Which security protocols are required to connect to PayPal?

As of June 30, 2018, the Payment Card Industry (PCI) Security Standard Council requires that all e-commerce companies upgrade to TLS 1.2 to ensure a secure environment for encrypted customer and payment information. If merchants don't make the necessary changes by June 30, they'll lose their ability to complete payment transactions. 

To ensure that all PayPal customers meet this standard, by June 30 PayPal requires TLS 1.2 for all HTTPS connections and version 1.1 for HTTP connections. To increase merchants' awareness of this deadline, PayPal has been sending alerts through the following channels:

  • Reminder messages in emails and upon login to PayPal
  • Calls to selected merchants
In addition, you can find detailed information about the security upgrades at TLS 1.2 and HTTP/1.1 Upgrade, at PayPal's Merchant Security Upgrade Testing website, and the PCI Security Standards Council site

Here are answers to some commonly asked questions about upgrading:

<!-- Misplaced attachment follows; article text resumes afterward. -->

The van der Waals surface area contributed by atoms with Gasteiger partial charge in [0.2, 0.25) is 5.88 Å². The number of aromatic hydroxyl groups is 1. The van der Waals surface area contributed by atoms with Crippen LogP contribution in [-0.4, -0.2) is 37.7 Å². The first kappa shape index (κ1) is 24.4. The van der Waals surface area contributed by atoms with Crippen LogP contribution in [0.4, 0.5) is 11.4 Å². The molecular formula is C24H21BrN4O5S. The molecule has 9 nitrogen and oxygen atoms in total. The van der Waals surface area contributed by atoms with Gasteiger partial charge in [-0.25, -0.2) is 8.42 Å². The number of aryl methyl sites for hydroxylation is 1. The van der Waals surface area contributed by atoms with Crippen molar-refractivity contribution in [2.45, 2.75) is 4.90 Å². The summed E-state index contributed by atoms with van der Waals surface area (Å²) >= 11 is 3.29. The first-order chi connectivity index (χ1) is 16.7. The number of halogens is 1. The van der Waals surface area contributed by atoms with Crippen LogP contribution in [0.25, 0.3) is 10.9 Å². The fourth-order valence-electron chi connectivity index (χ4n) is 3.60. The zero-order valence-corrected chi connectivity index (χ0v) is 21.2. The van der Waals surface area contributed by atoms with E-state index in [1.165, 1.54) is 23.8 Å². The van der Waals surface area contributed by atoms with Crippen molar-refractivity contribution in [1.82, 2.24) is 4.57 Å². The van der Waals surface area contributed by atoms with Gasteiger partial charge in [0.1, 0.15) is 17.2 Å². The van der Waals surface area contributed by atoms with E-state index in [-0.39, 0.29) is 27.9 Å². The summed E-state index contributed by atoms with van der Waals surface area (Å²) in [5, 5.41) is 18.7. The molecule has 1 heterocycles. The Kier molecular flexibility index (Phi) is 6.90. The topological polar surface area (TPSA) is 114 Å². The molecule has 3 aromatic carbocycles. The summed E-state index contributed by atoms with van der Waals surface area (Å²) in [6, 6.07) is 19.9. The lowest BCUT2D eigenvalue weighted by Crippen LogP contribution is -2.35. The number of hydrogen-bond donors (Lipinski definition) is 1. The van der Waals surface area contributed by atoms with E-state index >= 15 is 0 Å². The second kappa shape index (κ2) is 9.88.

Where can I find IPN, PDT sample scripts that comply with HTTP 1.1 specification?
You'll find samples at GitHub and StackOverflow. If you're unfamiliar with this process or use a third-party shopping cart, contact the individual support channels for your cart to help facilitate any change that may be needed.

Why does HTTP 1.1 require the "Host" header?
Refer to this Internet address conservation whitepaper for further details.

What if I don't make these changes to my IPN/PDT scripts?
PayPal returns HTTP 400 to any requests to www.paypal.com without the "Host" header in the HTTP request.

Where can I test my IPN/PDT scripts?
Run your tests in the PayPal Sandbox. The Sandbox is configured to return HTTP 400 to any HTTP requests without the "Host" header.